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Commuter files class-action suit against T, commuter rail for winter failures

A commuter has filed a class-action lawsuit against the Massachusetts Bay Transportation Authority and its commuter rail operator for its “complete and utter failure” to provide reliable service this winter.

Raquel Rodriguez argued that the MBTA and its commuter rail operator should provide refunds for the customers who bought monthly passes in January, February, or March, according to a lawsuit filed in Middlesex Superior Court last week. When the commuter rail operator, Keolis, failed to provide “timely and reliable service” during those months, the T and Keolis breached their contracts with the customers who bought the passes, the suit said.

Robert Richardson, the attorney who represents Rodriguez, called the T’s response to the storms “inexcusable.”

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“If you don’t provide the service you’re supposed to provide, you should refund people,” said Richardson. “That’s how our economy works.”

After a series of snowstorms walloped the transit system in late January and February, the T’s commuter rail system operated significantly fewer trains. Keolis took more than six full weeks to fully restore its schedule.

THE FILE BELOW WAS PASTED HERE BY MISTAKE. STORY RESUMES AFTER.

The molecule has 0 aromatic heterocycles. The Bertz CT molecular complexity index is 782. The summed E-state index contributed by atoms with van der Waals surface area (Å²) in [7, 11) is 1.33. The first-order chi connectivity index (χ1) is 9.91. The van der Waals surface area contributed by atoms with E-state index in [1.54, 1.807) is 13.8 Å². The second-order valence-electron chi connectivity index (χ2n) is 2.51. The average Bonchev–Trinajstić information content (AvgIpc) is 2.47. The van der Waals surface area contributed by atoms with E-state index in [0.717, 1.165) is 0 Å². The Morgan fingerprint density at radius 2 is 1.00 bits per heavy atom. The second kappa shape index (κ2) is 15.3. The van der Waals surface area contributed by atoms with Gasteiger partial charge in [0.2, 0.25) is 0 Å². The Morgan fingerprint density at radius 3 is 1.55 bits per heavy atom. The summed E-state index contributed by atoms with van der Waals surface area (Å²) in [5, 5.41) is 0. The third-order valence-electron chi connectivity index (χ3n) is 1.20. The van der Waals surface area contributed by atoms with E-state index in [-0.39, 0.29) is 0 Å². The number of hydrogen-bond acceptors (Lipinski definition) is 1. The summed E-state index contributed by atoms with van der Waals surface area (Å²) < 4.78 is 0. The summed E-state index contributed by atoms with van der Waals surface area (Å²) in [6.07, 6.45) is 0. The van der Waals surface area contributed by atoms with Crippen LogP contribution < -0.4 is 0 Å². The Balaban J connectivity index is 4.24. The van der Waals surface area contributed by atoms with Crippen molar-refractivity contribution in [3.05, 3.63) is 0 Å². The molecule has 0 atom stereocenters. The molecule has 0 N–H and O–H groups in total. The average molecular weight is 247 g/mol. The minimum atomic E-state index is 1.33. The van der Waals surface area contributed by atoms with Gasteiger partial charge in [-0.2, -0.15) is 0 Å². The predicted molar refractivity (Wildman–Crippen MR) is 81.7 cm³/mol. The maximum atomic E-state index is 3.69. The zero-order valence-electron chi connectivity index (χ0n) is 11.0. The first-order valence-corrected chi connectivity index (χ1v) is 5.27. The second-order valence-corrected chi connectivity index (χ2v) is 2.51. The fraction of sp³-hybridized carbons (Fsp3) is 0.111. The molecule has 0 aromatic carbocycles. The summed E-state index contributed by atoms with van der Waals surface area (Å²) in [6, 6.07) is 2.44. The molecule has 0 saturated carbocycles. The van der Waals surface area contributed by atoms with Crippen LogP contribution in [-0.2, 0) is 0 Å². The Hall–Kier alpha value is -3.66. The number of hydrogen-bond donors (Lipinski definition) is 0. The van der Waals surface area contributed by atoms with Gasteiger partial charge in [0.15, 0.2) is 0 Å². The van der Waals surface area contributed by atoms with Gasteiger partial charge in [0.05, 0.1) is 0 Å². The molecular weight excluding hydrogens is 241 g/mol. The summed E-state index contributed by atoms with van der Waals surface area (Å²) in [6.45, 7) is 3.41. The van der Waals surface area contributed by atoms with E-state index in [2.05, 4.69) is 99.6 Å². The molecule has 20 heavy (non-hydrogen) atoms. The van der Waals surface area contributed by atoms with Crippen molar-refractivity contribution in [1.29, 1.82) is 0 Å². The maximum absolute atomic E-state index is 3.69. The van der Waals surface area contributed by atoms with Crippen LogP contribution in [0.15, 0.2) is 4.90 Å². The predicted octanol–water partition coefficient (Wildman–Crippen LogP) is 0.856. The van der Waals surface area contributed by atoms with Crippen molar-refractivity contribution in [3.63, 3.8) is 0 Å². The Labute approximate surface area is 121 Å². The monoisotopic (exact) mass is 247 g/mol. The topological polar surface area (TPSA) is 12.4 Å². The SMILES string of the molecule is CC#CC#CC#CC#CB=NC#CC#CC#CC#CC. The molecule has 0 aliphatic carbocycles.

Keolis spokeswoman Leslie Aun said the company does not comment on pending litigation.

Joe Pesaturo, a T spokesman, said in an e-mail that the transit system does not believe the lawsuit has any merit. He added that the T “has already taken steps to thank customers for their patience and loyalty over the winter.”

As a goodwill gesture, the T offered free rides on trains, buses and ferries on April 24 and offered a discount on monthly passes for May. But the lawsuit filed on April 22 argues that the discounts were not enough.

Monthly passes for the commuter rail can be a significant investment, costing between $75 and $362. Commuter rail fares make up about 30 percent of the MBTA’s overall fare revenue.

Richardson did not provide more information about Rodriguez, who is only described as a “resident of the Commonwealth” in the lawsuit.

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Richardson said he is looking for others to join the lawsuit through a website, mbtaclassaction.com. He said he has fielded “thousands of inquiries” through e-mails and phone calls, but declined to release how many have joined the suit so far.


Nicole Dungca can be reached at nicole.dungca@globe.com.